The verb interject
comes from the Latin intericere
, from the root meaning â€œto throw.â€ It means â€œto insert betweenâ€ or â€œto interpose.â€ So, interjections are words or groups of words inserted into a sentence, but not grammatically connected to the rest of the sentence. Keep reading to learn more.
When interjections are represented in writing, writers often signal them to the reader through punctuation. One type of punctuation - often dashes, parentheses, or ellipsis points (the three dots in a row that stand for silence) - is often used to set the interjection off from the rest of the sentence. Another way that punctuation signals the interjection often is that it has end punctuation as if it were a complete and separate sentence. In spoken language, an interjection is often signaled by a change in the tone of voice.
For more information about interjections, read on.
May I Interject Something at This Point?
Not only are interjections not grammatically connected to the rest of the sentence they appear in, but they do not have to be complete in themselves. In fact, they are often not, especially when - as often happens - they are prompted by something outside the context of the sentence they interrupt.
Hereâ€™s an example: Janet and Richard are discussing how many creampuffs to buy at the bakery for the surprise retirement party for their friend Louise. As they are speaking, Richard is standing on a stool in order to reach a covered glass tray to put them on, and in the course of doing this, he bangs his funnybone on the edge of the cupboard door. So his sentence goes like this:
â€œYes, Janet, I think getting eight is a good plan and theyâ€™ll look really nice on this - ouch! - platter.â€
Now, clearly â€œouch!â€ is outside the meaning of the rest of the sentence. It was prompted by Richard banging his elbow and neither contributes to the meaning of the sentence, nor is connected to it in any way but the fact that he was saying the sentence at the moment he hit his elbow. Otherwise, he wouldnâ€™t have said it.
Emotion Takes Over
Often, interjections, like â€œouch!â€ express emotions or feelings. Surprise and pain are two frequent causes, but also possible are disgust, relief, fear, and other feelings. Here are some of the typical interjected words or sounds that accompany each:
- Surprise: Aha! Ha! Huh! What?! Ah!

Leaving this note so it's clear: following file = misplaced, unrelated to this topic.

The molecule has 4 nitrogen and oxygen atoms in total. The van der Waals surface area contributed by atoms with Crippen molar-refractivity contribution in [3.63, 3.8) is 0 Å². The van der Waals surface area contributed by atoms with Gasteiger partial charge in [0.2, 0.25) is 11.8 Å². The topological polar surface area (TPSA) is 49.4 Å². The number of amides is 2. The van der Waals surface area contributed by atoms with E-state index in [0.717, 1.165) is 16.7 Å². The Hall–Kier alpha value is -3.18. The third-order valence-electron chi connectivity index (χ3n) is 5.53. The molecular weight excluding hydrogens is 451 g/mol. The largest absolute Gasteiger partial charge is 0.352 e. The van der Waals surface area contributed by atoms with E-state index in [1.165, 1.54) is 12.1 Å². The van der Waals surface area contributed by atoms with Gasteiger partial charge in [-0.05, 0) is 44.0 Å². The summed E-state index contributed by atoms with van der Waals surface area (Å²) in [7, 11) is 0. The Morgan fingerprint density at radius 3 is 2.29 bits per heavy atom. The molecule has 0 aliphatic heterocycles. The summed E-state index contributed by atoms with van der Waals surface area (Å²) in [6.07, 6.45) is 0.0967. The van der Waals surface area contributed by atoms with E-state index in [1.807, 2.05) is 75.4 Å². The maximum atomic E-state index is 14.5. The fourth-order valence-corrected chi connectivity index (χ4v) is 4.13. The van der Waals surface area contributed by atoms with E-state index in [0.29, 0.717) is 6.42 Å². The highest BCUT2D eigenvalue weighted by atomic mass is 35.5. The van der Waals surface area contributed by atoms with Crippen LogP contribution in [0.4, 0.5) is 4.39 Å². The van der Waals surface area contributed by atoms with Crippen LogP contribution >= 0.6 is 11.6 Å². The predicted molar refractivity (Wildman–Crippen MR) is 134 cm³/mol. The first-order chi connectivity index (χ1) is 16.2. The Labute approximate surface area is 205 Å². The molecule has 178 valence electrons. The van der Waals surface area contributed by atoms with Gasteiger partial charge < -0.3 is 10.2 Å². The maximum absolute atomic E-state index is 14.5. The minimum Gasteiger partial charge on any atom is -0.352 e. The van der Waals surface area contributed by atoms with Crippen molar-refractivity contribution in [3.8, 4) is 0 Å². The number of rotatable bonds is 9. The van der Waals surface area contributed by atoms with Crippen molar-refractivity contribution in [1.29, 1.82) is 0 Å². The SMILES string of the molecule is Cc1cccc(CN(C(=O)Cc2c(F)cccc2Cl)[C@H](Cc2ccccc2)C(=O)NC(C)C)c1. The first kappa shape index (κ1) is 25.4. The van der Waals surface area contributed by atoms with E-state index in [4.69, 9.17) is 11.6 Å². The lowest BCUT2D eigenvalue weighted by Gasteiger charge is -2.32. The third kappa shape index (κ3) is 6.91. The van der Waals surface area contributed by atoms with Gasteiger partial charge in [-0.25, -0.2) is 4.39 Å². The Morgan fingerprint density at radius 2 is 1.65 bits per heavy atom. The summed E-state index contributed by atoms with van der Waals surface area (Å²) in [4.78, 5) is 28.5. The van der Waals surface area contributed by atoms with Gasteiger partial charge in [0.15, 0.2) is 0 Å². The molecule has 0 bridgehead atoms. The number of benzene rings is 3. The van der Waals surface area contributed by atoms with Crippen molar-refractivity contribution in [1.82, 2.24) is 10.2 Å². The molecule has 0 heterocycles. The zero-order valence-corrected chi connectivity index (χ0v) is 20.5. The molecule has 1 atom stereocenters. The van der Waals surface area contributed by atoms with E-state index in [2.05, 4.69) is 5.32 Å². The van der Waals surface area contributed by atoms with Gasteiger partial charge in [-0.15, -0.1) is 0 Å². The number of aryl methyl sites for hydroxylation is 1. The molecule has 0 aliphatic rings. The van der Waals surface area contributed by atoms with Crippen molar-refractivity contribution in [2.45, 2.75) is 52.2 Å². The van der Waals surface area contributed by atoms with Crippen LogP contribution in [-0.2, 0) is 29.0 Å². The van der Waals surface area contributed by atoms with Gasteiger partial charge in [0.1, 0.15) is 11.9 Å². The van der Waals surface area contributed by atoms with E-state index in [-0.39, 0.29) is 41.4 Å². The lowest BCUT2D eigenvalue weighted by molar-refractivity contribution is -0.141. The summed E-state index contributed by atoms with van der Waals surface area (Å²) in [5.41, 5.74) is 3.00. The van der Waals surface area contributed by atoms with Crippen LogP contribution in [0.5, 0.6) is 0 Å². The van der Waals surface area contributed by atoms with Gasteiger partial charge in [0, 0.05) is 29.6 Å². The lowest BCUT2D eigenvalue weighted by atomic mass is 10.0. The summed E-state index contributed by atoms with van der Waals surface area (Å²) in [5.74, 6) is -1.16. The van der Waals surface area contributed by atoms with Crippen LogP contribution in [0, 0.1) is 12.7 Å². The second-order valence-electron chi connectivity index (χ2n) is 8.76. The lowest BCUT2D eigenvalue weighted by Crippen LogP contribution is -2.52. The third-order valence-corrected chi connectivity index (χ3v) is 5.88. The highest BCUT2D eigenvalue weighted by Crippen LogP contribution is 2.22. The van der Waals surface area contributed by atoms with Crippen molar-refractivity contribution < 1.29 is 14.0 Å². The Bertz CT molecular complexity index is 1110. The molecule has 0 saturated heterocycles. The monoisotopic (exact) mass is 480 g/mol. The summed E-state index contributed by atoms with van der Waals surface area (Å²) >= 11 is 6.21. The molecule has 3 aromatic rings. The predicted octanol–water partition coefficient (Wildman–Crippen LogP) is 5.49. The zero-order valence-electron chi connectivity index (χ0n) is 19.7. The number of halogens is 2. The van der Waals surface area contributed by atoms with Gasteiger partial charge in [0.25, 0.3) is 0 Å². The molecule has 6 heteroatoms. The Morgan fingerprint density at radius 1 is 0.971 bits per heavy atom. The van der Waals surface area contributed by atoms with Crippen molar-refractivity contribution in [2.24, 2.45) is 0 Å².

- Pain: Ouch! Oh!
- Disgust: Ugh! Ewww! Yuck! Blech!
- Relief: (sigh)
- Fear: Agggh! Yikes!
- Delight: O boy! Hurray! Yahoo! Wow! Cool!
- Concern: Bother!
- Distress: Arrrgh! Oh no! Help!
Two Contexts Intermingle
Another type of occasion in which interjections often happen is when two simultaneous things are going on at once. An example of this would be conversation during travel when one of the participants is responsible for making route decisions and/or only one member of the party knows the directions to the destination. In this case, one can get sentences with interjections like these:
â€œSo then I said to Aunt Mildred - Left here? - that Iâ€™d far prefer that she leave me her recipe for banana bread than that silver tea set.â€
â€œWhat Aunt Mildred offered me - Turn right at the next stop sign - was her stamp collection, and thatâ€™s fine with me.â€
These examples would be signaled by a change in the voice if they were spoken, but in writing, the dashes are used to set off the interjected material from the rest of the sentence.
Hesitation and Interjections
Hesitation in deciding what to say next or how to phrase something in the best way can also lead to interjections. Here are some examples:
â€œUm . . . . I really wasnâ€™t expecting this.â€
â€œEr . . . . are you sure you want to call the boss an idiot in an email?â€
â€œWell . . . Iâ€™m not really sure I should have caffeine at this hour.â€¦â€
Since uncertainty is often accompanied by bits of silence, you can see that the written version of these sentences employs ellipsis points to show that and to set the interjection off from the rest of the sentence. Of course, these interjections (and others), could also appear in the middle of the sentence.